After the stomach bug, Caleb got worse again. Interestingly enough, this is also when he completely weaned from breastfeeding. Even though it had now been almost 2 years since his growth had slowed down significantly, he had only gained around 5 pounds. Definitely not normal for the period of 6-30 months! After our pediatrician dismissed my concerns yet again, we decided it was time for a new primary care giver.

I was almost in tears the first time I met with Dr. W. I was so sure he would tell me there was nothing wrong and not take my concerns seriously... no one else was. I cried sharing Caleb's struggles. He took me very seriously, noting that in the blood work that had been done in the ER a few months earlier, Caleb had been anemic again. He told me his gut said Celiac Disease, but they would run a bunch of new tests in addition (including comprehensive food allergies which he had done before but were negative) to that one just to be sure nothing was missed.

Low and behold C's antibodies were quite high for a 2 year old. Dr. W. and the websites I read had prepared me for the high incidence of false negatives in young children because they simply haven't been ingesting gluten long enough to have built up their antibodies. Not Caleb.

We met with a dietitian the next day and went from there. His first gluten free meal was apples and (I now realize contaminated) peanut butter. It took time, but things got better. I will never forget the look of relief on the dietitian's face when I told her I was already used to preparing foods from scratch. She told me I would be able to adjust more easily and she was right. It wasn't so much of changing how I cooked as much as changing what I cooked.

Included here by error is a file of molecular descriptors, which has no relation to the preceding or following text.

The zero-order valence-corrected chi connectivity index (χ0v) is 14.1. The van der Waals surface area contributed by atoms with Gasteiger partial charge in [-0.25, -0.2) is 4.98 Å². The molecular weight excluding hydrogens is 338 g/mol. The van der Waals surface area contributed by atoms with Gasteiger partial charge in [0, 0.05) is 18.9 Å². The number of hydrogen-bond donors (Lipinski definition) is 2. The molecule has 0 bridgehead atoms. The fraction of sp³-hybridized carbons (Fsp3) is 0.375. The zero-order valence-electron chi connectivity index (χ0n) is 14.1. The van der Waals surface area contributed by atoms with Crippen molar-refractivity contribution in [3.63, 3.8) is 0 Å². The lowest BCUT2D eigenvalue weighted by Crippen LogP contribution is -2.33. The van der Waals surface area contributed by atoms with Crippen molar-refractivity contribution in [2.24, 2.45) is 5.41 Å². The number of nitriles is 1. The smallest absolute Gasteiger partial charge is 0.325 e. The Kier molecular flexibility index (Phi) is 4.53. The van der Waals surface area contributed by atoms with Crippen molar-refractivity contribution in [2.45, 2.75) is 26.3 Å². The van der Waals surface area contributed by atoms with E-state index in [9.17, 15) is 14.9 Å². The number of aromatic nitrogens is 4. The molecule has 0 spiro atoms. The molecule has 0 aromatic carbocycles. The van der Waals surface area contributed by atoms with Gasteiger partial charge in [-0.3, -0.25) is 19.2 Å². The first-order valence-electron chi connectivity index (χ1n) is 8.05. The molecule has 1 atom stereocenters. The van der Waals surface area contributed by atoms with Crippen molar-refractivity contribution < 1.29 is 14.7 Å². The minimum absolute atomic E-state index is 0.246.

Six months later, Caleb's anemia was resolved and he had gained 5 pounds. At his 3 year old well child check, his antibody levels had returned to normal ranges. He also went from 3 daily asthma maintenance medications to 1... from almost monthly oral steroid use to only needing it 3 times last winter. And, I will add, not needing it yet this year which is a huge milestone.

We have had our ups and downs since then. We have had a hard time having Caleb's Celiac Disease recognized by other medical professionals because he has never had a biopsy (considered the gold standard in diagnosis). In fact, his pulmonologist does not recognize that he has it. We have been asked by one doctor to return him to the gluten diet for 6 weeks and then have the test. Tim and I have talked about it and we simply aren't interested in it.